Now to say attending the performance of Pierro De Luniare was one hell of an experience, is a bit of an understatement.
When I arrived at Cobalt studio in Heaton last week to witness a live classical performance described on its website as ‘a nasty piece of work’ about ‘madness, death, sex, dreams, and trauma’ I wasn’t really sure what to expect, and I think it’s pretty safe to say anything I could have predicted would have been completely mistaken.
Having only ever seen a handful of west end performances in London and a myriad of student theatre in Durham, I was interested to see some independent performance in the flesh and offer and outsiders opinion. And nonetheless, as a graduate of English Literature and a fan of Freudian psychoanalysis, the themes of the performance seemed to be something I could get on board with.So, in an intimate theatre setting made up of a collection of sporadic chairs and benches, immediately parallel to a modern four poster bed and surrounded by classical musicians in minimal black clothing, I sat, with a severely non-student friendly priced beer and an open mind.
[pullquote]So, in an intimate theatre setting I sat, with a severely non-student friendly priced beer and an open mind.[/pullquote]
For the first hour, BBC 3’s Elizabeth Alker spoke to the Director and Composer, giving some background context to the piece, and discussing their particular interpretations of it in this performance.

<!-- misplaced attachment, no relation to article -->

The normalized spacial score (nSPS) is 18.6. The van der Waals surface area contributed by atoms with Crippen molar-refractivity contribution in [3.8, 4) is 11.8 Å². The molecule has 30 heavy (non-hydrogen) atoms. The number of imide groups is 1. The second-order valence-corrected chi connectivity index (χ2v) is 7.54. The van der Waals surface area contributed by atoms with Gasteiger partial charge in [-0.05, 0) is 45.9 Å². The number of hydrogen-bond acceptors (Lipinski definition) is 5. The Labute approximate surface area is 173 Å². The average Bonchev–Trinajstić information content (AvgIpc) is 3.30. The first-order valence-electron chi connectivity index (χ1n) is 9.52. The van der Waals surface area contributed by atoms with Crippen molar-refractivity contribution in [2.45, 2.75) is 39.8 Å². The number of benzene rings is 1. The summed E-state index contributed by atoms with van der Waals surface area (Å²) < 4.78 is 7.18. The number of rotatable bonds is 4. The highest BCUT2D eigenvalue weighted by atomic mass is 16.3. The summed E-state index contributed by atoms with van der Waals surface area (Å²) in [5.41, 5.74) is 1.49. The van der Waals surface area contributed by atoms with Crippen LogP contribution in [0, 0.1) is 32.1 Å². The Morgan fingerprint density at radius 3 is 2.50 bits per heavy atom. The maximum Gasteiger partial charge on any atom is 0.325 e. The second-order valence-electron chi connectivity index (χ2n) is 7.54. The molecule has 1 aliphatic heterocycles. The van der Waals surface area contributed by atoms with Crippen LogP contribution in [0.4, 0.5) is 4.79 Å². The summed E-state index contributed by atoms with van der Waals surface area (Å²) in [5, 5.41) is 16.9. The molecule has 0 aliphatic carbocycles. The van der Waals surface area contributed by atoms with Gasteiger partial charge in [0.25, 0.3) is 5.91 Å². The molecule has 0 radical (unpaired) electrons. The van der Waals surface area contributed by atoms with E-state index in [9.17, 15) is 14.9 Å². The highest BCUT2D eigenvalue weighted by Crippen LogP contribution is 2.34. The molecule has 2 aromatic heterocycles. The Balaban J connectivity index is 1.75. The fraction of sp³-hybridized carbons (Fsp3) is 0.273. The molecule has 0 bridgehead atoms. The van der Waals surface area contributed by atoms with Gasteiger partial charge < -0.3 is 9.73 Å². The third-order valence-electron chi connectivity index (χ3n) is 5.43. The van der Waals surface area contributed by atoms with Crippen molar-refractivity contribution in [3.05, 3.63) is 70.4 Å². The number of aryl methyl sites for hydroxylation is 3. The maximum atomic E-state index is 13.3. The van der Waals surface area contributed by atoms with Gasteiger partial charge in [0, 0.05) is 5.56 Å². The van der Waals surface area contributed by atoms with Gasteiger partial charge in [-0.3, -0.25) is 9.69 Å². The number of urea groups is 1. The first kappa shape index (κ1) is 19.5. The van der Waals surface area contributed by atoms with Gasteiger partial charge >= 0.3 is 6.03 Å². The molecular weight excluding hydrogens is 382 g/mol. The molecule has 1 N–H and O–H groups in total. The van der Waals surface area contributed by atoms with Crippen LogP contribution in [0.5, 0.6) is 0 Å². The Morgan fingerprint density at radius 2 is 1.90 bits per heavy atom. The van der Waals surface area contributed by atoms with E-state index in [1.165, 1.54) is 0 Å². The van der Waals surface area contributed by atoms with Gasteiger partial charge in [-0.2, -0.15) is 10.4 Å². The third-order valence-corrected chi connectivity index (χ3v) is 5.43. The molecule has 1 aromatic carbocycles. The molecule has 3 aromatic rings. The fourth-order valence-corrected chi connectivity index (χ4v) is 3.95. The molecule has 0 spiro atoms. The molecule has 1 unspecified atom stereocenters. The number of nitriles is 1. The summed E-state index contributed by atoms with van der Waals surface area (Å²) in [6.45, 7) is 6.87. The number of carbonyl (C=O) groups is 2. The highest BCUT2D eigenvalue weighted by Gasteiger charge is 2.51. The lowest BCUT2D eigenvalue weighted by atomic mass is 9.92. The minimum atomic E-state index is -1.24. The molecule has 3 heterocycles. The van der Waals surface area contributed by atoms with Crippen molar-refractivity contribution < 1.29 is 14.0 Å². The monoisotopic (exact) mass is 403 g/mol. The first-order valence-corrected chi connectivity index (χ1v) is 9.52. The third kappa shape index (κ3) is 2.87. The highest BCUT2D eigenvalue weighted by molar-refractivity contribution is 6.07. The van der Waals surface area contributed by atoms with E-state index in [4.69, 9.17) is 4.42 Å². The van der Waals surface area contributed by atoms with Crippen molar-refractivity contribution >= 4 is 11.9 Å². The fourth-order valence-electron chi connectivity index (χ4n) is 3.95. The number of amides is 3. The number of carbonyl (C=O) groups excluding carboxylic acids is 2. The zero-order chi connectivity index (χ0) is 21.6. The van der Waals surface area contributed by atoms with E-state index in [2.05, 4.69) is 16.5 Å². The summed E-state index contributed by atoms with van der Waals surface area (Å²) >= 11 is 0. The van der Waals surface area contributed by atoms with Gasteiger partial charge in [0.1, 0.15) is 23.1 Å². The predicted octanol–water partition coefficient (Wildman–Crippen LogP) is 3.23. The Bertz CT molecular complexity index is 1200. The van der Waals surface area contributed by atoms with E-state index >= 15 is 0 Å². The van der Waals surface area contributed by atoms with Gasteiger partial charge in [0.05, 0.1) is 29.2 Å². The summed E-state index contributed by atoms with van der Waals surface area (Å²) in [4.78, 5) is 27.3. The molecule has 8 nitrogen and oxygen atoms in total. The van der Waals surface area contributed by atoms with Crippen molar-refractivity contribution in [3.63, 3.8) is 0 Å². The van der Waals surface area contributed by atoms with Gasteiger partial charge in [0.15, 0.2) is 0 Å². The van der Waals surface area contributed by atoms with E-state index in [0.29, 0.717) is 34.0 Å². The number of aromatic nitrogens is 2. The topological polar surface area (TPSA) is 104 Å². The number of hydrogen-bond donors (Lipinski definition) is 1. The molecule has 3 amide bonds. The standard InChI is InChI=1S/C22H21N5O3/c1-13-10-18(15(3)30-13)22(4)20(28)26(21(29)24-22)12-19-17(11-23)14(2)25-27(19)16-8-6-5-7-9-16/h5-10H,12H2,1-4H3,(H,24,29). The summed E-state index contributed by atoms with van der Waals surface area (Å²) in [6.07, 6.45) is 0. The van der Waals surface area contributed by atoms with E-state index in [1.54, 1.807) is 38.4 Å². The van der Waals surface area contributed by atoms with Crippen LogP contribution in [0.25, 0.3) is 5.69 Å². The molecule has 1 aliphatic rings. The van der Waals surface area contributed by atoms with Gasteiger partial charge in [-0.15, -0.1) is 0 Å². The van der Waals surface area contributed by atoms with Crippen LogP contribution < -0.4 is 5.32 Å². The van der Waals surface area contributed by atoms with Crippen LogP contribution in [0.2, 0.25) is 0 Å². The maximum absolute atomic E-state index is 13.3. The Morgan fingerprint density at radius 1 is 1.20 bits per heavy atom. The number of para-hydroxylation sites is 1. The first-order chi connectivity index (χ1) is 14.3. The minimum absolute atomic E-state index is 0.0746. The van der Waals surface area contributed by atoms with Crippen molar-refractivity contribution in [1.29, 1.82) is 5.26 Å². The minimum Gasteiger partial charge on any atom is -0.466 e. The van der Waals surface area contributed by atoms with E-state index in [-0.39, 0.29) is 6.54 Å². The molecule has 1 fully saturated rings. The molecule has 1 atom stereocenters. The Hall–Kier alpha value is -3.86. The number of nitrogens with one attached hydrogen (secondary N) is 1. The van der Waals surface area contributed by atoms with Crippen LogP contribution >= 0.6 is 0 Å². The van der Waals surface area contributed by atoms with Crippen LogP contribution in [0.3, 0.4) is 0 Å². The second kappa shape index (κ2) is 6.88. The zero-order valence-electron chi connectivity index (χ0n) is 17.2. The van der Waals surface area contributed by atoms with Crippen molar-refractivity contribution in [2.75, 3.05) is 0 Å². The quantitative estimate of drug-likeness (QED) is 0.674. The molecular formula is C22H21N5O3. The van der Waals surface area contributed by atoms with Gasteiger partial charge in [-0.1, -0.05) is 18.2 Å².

While the contextual information about Schoenberg and the 1912 Vienna from which he wrote, was both relevant and interesting, the in depth discussion of the directors interpretations of the work somewhat felt at odds with the core values of the piece itself.
It seemed a tad frustrating to have the meaning behind such a subjective performance clarified directly to the audience, before I’d even had a chance to form my own interpretations. If anything, this rather took away some of the fun of individual analysis away.
This, alongside the fact that these conversations were presented in a faux interview style approach, where the interviewee’s obviously knew exactly what questions were coming, left me impatient to move on from the introduction and allow the chance for the musicians to speak for themselves.
In the second half it became very obvious very quickly that the collective are undoubtedly a talented set of musicians but also, through their erratic and volatile composition, this particular performance was not something to be enjoyed rather than something to be experienced.
[pullquote]this particular performance was not something to be enjoyed rather than something to be experienced[/pullquote]
The unpredictable hybrid speaking singing voice of Lotte Betts-Dean, meant to put you on edge throughout the piece, accomplished just that and her performance of the unhinged Pierro, darting about the room in unstable unpredictable movements, was both believable and arresting.
However, sat in a room who as Burke stated ‘must know a little bit about this piece otherwise you wouldn’t be here’ and being there nonetheless, it was difficult to feel that I was completely sensitive to its abstract significance.
As a result I found myself at some points caught between the opinion that this may have been a conceptual cultural masterpiece, or the image of stereotypical artsy theatre that people like my Yorkshire born parents may laugh in the face of. I’m still yet to decide which my final verdict is.
In summary, Pierrot Lunaire was probably the least light-hearted, enjoyable piece of music I’ve ever listened to, but then again I think that was kind of the point. And in terms of the Manchester Collective itself, I’d be more than eager to see what else they have up their sleeves in the upcoming months because while Schoenberg didn’t exactly win me over, their talent as musicians certainly did.
Last modified: 10th December 2018